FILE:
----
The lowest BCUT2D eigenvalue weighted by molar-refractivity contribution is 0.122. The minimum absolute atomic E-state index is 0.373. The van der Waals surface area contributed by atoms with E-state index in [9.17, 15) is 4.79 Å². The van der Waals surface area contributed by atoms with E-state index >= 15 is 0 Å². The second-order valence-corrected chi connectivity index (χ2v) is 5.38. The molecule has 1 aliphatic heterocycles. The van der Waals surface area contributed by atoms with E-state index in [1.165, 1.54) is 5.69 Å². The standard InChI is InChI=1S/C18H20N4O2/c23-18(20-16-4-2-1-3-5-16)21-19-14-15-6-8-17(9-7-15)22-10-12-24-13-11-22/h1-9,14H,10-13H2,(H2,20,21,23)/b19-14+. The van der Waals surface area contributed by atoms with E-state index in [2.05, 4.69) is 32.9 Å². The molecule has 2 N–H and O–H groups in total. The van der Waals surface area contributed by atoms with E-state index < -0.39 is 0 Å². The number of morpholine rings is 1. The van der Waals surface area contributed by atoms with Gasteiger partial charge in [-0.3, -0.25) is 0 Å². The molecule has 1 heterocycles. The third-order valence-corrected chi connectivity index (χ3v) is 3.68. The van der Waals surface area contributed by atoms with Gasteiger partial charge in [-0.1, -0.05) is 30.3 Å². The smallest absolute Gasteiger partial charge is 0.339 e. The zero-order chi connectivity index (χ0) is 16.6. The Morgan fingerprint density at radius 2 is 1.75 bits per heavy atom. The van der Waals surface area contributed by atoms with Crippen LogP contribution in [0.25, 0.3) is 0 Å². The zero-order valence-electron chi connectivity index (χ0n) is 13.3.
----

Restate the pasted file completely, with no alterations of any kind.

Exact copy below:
The lowest BCUT2D eigenvalue weighted by molar-refractivity contribution is 0.122. The minimum absolute atomic E-state index is 0.373. The van der Waals surface area contributed by atoms with E-state index in [9.17, 15) is 4.79 Å². The van der Waals surface area contributed by atoms with E-state index >= 15 is 0 Å². The second-order valence-corrected chi connectivity index (χ2v) is 5.38. The molecule has 1 aliphatic heterocycles. The van der Waals surface area contributed by atoms with E-state index in [1.165, 1.54) is 5.69 Å². The standard InChI is InChI=1S/C18H20N4O2/c23-18(20-16-4-2-1-3-5-16)21-19-14-15-6-8-17(9-7-15)22-10-12-24-13-11-22/h1-9,14H,10-13H2,(H2,20,21,23)/b19-14+. The van der Waals surface area contributed by atoms with E-state index in [2.05, 4.69) is 32.9 Å². The molecule has 2 N–H and O–H groups in total. The van der Waals surface area contributed by atoms with E-state index < -0.39 is 0 Å². The number of morpholine rings is 1. The van der Waals surface area contributed by atoms with Gasteiger partial charge in [-0.3, -0.25) is 0 Å². The molecule has 1 heterocycles. The third-order valence-corrected chi connectivity index (χ3v) is 3.68. The van der Waals surface area contributed by atoms with Gasteiger partial charge in [-0.1, -0.05) is 30.3 Å². The smallest absolute Gasteiger partial charge is 0.339 e. The zero-order chi connectivity index (χ0) is 16.6. The Morgan fingerprint density at radius 2 is 1.75 bits per heavy atom. The van der Waals surface area contributed by atoms with Crippen LogP contribution in [0.25, 0.3) is 0 Å². The zero-order valence-electron chi connectivity index (χ0n) is 13.3.